Wedding in Police Station: Insubordination in its Highest Form
In the Letters to the Editor column of The Nassau Guardian’s March 31 edition, a letter by the Rev. Dr. J. Emmette Weir appeared under the caption “Why holding a wedding in a police station is wrong”. The distinguished reverend gentleman, in his opening segment, asked readers whether he is an angel or a fool to cross swords with that distinguished legal luminary, Wayne Munroe, on such a legalistic matter.
Reverend, I cannot and will not pass judgment on your angelic qualifications; but I will, with all sincerity, acknowledge that you are not a fool in any sense of the word. Wayne Munroe is an intellectual and a criminal lawyer par excellence, but he is first, like all of us, a human being, and as such, is subject to err.
The subject of this debate, which has been dominating the news for a number of days, seems to hinge on a religious ritual – marriage – and the proper venue for such a ritual. Munroe’s view as a defense lawyer is that there is nothing laid down in any doctrine, rule or law that defines the venue for such a ceremony and he is absolutely correct. If we go back in history, we will find any number of modes used in the execution of this ritual, including the tying of hands with string, the holding of hands and jumping together over a broom held by two participants, the father of the bride presenting his daughter to the groom and asking, “Do you take this woman to be your wedded wife?” The rituals over the centuries and in many countries have changed, but still there is nothing in writing or in the traditions of the Christian faith that names a venue for the performance of the ritual.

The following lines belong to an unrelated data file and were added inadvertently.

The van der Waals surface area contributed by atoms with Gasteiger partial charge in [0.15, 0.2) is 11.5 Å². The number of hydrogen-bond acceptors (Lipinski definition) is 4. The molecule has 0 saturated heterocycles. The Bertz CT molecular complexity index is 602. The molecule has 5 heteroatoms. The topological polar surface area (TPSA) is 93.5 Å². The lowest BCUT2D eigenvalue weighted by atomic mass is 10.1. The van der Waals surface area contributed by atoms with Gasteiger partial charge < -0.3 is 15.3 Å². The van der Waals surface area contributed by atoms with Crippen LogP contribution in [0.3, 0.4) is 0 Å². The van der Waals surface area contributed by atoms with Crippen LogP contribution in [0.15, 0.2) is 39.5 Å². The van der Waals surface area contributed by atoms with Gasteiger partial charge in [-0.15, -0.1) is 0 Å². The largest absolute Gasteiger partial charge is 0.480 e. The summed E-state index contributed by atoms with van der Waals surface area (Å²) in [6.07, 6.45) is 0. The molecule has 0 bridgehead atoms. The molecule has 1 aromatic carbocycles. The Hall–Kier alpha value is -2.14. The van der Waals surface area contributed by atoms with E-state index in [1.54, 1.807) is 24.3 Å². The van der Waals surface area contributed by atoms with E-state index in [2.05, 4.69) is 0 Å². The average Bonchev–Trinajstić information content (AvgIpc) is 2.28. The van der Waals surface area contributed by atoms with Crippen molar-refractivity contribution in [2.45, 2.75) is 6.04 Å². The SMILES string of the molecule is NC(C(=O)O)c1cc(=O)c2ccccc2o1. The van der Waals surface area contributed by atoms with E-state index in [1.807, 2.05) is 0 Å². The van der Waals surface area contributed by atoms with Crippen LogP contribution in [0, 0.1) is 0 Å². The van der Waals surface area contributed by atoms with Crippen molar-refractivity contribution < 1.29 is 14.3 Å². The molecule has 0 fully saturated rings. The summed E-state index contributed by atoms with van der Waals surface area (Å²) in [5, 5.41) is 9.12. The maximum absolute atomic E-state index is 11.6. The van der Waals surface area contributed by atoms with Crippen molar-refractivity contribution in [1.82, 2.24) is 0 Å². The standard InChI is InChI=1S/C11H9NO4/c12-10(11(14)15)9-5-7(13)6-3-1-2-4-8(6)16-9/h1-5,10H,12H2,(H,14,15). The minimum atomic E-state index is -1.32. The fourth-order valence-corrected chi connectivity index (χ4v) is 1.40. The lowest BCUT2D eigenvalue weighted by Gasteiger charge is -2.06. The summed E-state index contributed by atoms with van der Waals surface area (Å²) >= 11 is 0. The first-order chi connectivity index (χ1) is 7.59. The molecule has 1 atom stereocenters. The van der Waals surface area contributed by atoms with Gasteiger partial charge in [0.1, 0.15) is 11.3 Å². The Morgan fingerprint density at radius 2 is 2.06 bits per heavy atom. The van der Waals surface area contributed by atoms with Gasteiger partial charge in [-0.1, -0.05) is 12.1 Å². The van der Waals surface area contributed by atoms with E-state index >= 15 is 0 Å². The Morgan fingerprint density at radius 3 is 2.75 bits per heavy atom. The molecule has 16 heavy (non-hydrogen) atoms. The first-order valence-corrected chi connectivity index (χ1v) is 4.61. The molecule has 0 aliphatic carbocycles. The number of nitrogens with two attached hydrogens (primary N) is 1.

Munroe’s opinion on the subject of a venue, according to law, is correct; but in my humble opinion Munroe, in this case, missed the commissioner of police’s point completely in three areas: (1) The groom, because of his arrest, was at the time deprived of a number of privileges that he would have enjoyed had he not been under arrest; (2) he therefore had no legal right to make such a decision; and (3) he would have to obtain permission from the person who had the legal authority to grant such a request.
The reverend doctor dealt with this segment of the saga in a brilliant and detailed manner. I am not a lawyer and do not profess to be one, but it is common knowledge that custom or Common Law is stronger than written law. As my friend Wayne Munroe pointed out to me, that there is nothing in the law or any other edict that he knows of that says where a marriage should not take place. Again he is correct; but tradition in the Christian culture has been – and still is in more than 75% of all marriages – that the ritual is to be celebrated in churches or other places of worship.
As a police officer and later a politician, I have seen a goodly piece of this planet called Earth, attended many a marriage ceremony in many countries and participated in a few of my own, but I have not seen or heard of one being conducted in a police station. From newspaper reports, I surmise that the commissioner of police gave specific instructions forbidding such a spectacle from being conducted in a police facility. I also gather from media reports that outside interference was apparently a factor in an officer’s blatant disobedience of a lawful order by the police commissioner, the only man in this archipelago responsible for all aspects of the force and its facilities. The incident also ranks as insubordination in its highest form. Those responsible should be dealt with in short order. The Commissioner of Police is constitutionally appointed and the politicians and their agents should distance themselves from interference in the administration of the RBPF.
By: Errington Watkins